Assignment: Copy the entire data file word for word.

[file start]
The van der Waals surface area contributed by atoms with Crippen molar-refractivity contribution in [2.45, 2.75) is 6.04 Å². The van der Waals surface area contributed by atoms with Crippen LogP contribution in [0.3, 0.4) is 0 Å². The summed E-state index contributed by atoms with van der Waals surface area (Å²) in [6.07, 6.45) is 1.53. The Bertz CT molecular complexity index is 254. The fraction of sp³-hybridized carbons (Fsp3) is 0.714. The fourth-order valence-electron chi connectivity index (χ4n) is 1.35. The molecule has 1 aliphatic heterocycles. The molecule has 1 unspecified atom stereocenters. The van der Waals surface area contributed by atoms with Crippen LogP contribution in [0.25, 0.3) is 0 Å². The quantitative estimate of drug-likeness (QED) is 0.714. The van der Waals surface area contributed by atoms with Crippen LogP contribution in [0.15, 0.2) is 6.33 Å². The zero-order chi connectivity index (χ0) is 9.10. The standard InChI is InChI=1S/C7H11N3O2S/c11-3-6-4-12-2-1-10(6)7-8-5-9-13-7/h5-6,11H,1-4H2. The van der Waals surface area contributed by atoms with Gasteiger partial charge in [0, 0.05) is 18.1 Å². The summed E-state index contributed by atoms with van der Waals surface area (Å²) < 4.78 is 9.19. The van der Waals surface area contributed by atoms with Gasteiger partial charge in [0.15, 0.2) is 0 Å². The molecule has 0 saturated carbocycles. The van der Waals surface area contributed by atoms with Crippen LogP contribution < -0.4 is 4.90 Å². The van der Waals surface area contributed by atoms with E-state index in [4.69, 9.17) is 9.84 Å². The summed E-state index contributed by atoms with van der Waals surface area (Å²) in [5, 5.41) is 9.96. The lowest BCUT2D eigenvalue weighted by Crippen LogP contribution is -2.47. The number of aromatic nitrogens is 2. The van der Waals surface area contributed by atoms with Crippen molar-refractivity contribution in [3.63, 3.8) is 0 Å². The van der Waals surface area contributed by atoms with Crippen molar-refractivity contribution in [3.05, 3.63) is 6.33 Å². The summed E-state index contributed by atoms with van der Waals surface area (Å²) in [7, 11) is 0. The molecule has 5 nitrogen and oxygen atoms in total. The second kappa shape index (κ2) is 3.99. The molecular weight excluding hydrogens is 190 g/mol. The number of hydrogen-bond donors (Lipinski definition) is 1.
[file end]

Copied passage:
The van der Waals surface area contributed by atoms with Crippen molar-refractivity contribution in [2.45, 2.75) is 6.04 Å². The van der Waals surface area contributed by atoms with Crippen LogP contribution in [0.3, 0.4) is 0 Å². The summed E-state index contributed by atoms with van der Waals surface area (Å²) in [6.07, 6.45) is 1.53. The Bertz CT molecular complexity index is 254. The fraction of sp³-hybridized carbons (Fsp3) is 0.714. The fourth-order valence-electron chi connectivity index (χ4n) is 1.35. The molecule has 1 aliphatic heterocycles. The molecule has 1 unspecified atom stereocenters. The van der Waals surface area contributed by atoms with Crippen LogP contribution in [0.25, 0.3) is 0 Å². The quantitative estimate of drug-likeness (QED) is 0.714. The van der Waals surface area contributed by atoms with Crippen LogP contribution in [0.15, 0.2) is 6.33 Å². The zero-order chi connectivity index (χ0) is 9.10. The standard InChI is InChI=1S/C7H11N3O2S/c11-3-6-4-12-2-1-10(6)7-8-5-9-13-7/h5-6,11H,1-4H2. The van der Waals surface area contributed by atoms with Gasteiger partial charge in [0, 0.05) is 18.1 Å². The summed E-state index contributed by atoms with van der Waals surface area (Å²) < 4.78 is 9.19. The van der Waals surface area contributed by atoms with Gasteiger partial charge in [0.15, 0.2) is 0 Å². The molecule has 0 saturated carbocycles. The van der Waals surface area contributed by atoms with Crippen LogP contribution < -0.4 is 4.90 Å². The van der Waals surface area contributed by atoms with E-state index in [4.69, 9.17) is 9.84 Å². The summed E-state index contributed by atoms with van der Waals surface area (Å²) in [5, 5.41) is 9.96. The lowest BCUT2D eigenvalue weighted by Crippen LogP contribution is -2.47. The number of aromatic nitrogens is 2. The van der Waals surface area contributed by atoms with Crippen molar-refractivity contribution in [3.63, 3.8) is 0 Å². The van der Waals surface area contributed by atoms with Crippen molar-refractivity contribution in [3.05, 3.63) is 6.33 Å². The summed E-state index contributed by atoms with van der Waals surface area (Å²) in [7, 11) is 0. The molecule has 5 nitrogen and oxygen atoms in total. The second kappa shape index (κ2) is 3.99. The molecular weight excluding hydrogens is 190 g/mol. The number of hydrogen-bond donors (Lipinski definition) is 1.